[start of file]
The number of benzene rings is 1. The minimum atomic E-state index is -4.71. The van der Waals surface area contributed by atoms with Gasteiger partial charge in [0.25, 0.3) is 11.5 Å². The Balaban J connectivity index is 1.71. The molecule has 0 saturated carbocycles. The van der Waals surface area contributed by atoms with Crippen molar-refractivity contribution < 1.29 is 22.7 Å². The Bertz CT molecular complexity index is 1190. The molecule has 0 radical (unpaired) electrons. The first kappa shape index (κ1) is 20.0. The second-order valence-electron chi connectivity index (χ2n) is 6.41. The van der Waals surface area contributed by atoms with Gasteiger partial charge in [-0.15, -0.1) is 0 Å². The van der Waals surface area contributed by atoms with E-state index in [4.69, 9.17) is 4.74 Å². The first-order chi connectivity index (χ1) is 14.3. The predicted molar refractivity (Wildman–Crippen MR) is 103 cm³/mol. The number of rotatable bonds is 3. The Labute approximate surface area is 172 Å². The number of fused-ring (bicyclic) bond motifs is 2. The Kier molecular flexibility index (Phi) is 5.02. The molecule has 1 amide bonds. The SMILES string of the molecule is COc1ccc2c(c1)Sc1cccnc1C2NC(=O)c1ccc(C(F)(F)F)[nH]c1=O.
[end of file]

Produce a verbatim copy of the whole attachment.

The number of benzene rings is 1. The minimum atomic E-state index is -4.71. The van der Waals surface area contributed by atoms with Gasteiger partial charge in [0.25, 0.3) is 11.5 Å². The Balaban J connectivity index is 1.71. The molecule has 0 saturated carbocycles. The van der Waals surface area contributed by atoms with Crippen molar-refractivity contribution < 1.29 is 22.7 Å². The Bertz CT molecular complexity index is 1190. The molecule has 0 radical (unpaired) electrons. The first kappa shape index (κ1) is 20.0. The second-order valence-electron chi connectivity index (χ2n) is 6.41. The van der Waals surface area contributed by atoms with Gasteiger partial charge in [-0.15, -0.1) is 0 Å². The van der Waals surface area contributed by atoms with E-state index in [4.69, 9.17) is 4.74 Å². The first-order chi connectivity index (χ1) is 14.3. The predicted molar refractivity (Wildman–Crippen MR) is 103 cm³/mol. The number of rotatable bonds is 3. The Labute approximate surface area is 172 Å². The number of fused-ring (bicyclic) bond motifs is 2. The Kier molecular flexibility index (Phi) is 5.02. The molecule has 1 amide bonds. The SMILES string of the molecule is COc1ccc2c(c1)Sc1cccnc1C2NC(=O)c1ccc(C(F)(F)F)[nH]c1=O.